IN A nutshell, financial infusions and acquiring digital knowledge are two main things that businesses employ and clamor to allow them to thrive and stay competitive after the current health crisis.

At present, most of the small, and medium enterprises (MSMEs) including farmers are ramping up their online presence such as promoting their products in the Facebook Marketplace, creating Facebook groups with other potential customers as well as partnering with local delivery services.

“We have to change our business style or how we give our service depending on the circumstances. Like karon, walay makagawas kay ECQ (enhanced community quarantine) but we still need to earn money so we offer online and free delivery,” Mango Island owner Dece Bisnar Uy said.

“They need to adapt to technology. Nowadays, lisud og dili ka kabalo ug internet. Una, dili ka ma update. Ikaduha, maiwit ka sa baligya (You will be left behind if you are not on the internet),” she added.

However, Bisnar admits skills in selling products online are only one part of the spectrum. She shared that while there were still orders, she struggled to produce due to challenges in sourcing out other materials for her products caused by movement restrictions.

They have resorted to other income streams that are currently in demand such as eatery. Arkadyo Pepper Sauce owner Russell Servillon said he also makes and sells personal protective equipment (PPE).

Technology and internet connectivity have also benefited some life and health insurance companies. They have digitized their processes such as application, approval, client monitoring, marketing and promotion, and even the purchasing of their products. They found it convenient and efficient.

For the business process outsourcing (BPO) industry, there is no other way to cushion the impact but to be supported financially after Covid-19, according to BPO Association of Davao president Eric Manalastas.

The work-from-home scheme and skeleton work arrangement is particularly costly for the industry. Unlike other office-based jobs, the company is required to at least provide internet connection or necessary equipment for their agents who will work in their homes. Their skeleton workforce should also be housed in hotels, provided with food, and transported to and from their offices, all at the expense of the company.

While all these adjustments are taking place, business leaders have also called on the government and other private entities on the possible interventions that might benefit all that drives the economy.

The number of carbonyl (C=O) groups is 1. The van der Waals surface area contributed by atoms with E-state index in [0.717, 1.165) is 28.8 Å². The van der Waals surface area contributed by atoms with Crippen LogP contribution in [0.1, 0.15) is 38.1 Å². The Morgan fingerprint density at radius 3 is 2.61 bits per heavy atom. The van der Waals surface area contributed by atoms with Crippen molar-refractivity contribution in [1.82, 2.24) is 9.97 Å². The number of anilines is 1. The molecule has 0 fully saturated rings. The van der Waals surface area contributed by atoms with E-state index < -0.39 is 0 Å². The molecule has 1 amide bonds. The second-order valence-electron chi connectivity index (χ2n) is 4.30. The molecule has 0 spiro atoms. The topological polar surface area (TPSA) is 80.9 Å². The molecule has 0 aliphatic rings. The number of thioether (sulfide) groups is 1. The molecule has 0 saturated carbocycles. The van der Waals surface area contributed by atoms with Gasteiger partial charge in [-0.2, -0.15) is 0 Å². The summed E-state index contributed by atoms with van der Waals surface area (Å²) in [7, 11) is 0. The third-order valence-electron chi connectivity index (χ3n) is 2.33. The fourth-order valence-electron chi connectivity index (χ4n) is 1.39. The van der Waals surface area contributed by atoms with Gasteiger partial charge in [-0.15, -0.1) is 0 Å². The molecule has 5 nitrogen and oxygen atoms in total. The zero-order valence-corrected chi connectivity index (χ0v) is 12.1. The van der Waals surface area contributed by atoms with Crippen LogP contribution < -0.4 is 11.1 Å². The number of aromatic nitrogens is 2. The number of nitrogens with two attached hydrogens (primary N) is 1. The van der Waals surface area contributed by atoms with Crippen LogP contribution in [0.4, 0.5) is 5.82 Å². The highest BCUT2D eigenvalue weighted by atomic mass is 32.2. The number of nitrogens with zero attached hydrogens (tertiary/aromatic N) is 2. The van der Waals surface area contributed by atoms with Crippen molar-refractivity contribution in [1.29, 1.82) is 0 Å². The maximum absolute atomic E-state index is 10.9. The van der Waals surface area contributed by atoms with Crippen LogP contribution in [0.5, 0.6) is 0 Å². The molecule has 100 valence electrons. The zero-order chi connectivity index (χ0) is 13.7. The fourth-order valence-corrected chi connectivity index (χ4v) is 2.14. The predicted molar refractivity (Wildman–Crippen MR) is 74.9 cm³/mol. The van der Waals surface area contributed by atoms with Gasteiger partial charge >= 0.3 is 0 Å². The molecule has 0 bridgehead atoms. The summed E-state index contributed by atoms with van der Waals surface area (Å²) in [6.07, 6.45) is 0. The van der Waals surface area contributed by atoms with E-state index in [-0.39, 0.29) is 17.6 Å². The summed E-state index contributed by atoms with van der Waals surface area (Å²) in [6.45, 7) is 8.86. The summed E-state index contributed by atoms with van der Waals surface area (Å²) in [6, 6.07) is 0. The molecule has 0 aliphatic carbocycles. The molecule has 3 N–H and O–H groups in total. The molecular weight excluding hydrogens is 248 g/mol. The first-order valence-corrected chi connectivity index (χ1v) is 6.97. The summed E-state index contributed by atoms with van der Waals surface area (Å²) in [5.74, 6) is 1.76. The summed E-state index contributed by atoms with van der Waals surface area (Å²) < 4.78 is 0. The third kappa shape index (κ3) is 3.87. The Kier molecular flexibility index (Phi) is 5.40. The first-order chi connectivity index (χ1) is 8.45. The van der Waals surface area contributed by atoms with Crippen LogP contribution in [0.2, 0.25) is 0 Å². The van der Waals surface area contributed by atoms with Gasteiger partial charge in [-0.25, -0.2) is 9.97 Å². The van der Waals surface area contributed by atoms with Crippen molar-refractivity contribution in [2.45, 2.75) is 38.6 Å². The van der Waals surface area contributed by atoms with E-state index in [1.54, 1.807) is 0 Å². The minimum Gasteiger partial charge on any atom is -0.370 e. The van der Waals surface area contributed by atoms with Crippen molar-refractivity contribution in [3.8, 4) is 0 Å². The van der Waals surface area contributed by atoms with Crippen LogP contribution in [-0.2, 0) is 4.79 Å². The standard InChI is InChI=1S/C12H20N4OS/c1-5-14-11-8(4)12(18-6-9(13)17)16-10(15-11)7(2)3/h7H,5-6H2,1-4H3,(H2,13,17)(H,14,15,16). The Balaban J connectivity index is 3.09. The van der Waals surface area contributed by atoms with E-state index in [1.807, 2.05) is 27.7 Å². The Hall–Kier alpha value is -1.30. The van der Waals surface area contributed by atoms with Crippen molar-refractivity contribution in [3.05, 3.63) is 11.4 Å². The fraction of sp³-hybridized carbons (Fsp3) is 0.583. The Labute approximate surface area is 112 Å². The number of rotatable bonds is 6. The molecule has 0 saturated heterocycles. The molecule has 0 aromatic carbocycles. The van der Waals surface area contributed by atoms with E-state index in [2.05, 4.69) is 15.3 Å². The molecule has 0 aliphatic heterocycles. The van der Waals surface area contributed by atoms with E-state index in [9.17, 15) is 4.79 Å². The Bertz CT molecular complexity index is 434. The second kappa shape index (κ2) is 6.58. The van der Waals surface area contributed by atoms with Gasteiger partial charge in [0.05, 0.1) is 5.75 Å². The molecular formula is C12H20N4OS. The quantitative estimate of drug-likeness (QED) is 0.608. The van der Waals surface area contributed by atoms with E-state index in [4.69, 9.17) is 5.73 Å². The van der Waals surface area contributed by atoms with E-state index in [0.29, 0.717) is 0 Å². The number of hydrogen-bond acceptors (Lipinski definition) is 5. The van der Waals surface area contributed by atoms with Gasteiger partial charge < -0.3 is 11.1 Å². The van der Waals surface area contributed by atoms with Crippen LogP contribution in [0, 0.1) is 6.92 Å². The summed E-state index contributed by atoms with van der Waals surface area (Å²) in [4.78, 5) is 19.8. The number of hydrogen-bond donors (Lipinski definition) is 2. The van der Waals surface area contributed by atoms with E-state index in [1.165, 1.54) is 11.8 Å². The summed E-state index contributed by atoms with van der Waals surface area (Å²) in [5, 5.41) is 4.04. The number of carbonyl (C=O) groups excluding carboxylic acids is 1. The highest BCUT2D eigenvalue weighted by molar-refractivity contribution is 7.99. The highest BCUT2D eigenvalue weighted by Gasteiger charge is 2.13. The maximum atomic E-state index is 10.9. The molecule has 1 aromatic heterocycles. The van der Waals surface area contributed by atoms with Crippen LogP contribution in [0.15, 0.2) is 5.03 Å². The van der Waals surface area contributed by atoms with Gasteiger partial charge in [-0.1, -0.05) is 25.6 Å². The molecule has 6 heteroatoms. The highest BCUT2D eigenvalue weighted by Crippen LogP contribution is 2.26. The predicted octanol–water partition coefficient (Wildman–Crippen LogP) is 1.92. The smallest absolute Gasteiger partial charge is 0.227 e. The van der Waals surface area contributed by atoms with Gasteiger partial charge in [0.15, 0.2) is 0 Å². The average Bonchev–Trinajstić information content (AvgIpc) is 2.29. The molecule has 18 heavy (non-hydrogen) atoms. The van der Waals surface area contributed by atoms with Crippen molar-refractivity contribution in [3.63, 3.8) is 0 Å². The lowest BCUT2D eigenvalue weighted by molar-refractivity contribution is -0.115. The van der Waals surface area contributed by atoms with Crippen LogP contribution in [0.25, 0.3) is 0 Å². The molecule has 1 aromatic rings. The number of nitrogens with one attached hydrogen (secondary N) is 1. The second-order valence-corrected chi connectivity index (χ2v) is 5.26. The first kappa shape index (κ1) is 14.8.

The Davao City Chamber of Commerce and Industry (DCCCII) are currently soliciting ideas from stakeholders le to lay out a series of business post-Covid-19 recovery measures. This might include the possibility of businesses to continue with work-from-home arrangements.

“I believe many companies will still choose work from home arrangements to help manage costs and maintain social distancing. A strong stable internet is required for this,” DCCCII executive vice president Belenda Torres said.

DCCCII president John Carlo B. Tria also said the ICT-Davao promised to assist businesses in their transition online.

Banks and government agencies such as Small Business Corporation (SB Corp.), Development Bank of the Philippines, Land Bank of the Philippines, and RCBC have also made available loan facilities for the businesses.

The Philippine Chamber of Commerce and Industry (PCCI) has also proposed to the government several actions that the business community needs in the coming months.

Among these are rehabilitation of existing transportation infrastructures and prioritizing those that enhances agriculture and manufacturing supply chain, refocusing on growth strategy on the domestic market and aim for food security, and equipping MSMEs digital knowledge to bridge supply chain gaps such as an end-to-end logistics platform solutions to ensure that the access of farmers, fisherfolks, manufacturers and entrepreneurs to markets is unimpeded.

There is also the continued call to provide more flexible arrangements for MSEs’ access to loans as well as the elimination of barriers to logistics and the movement of labor in essential sectors, especially in public transport.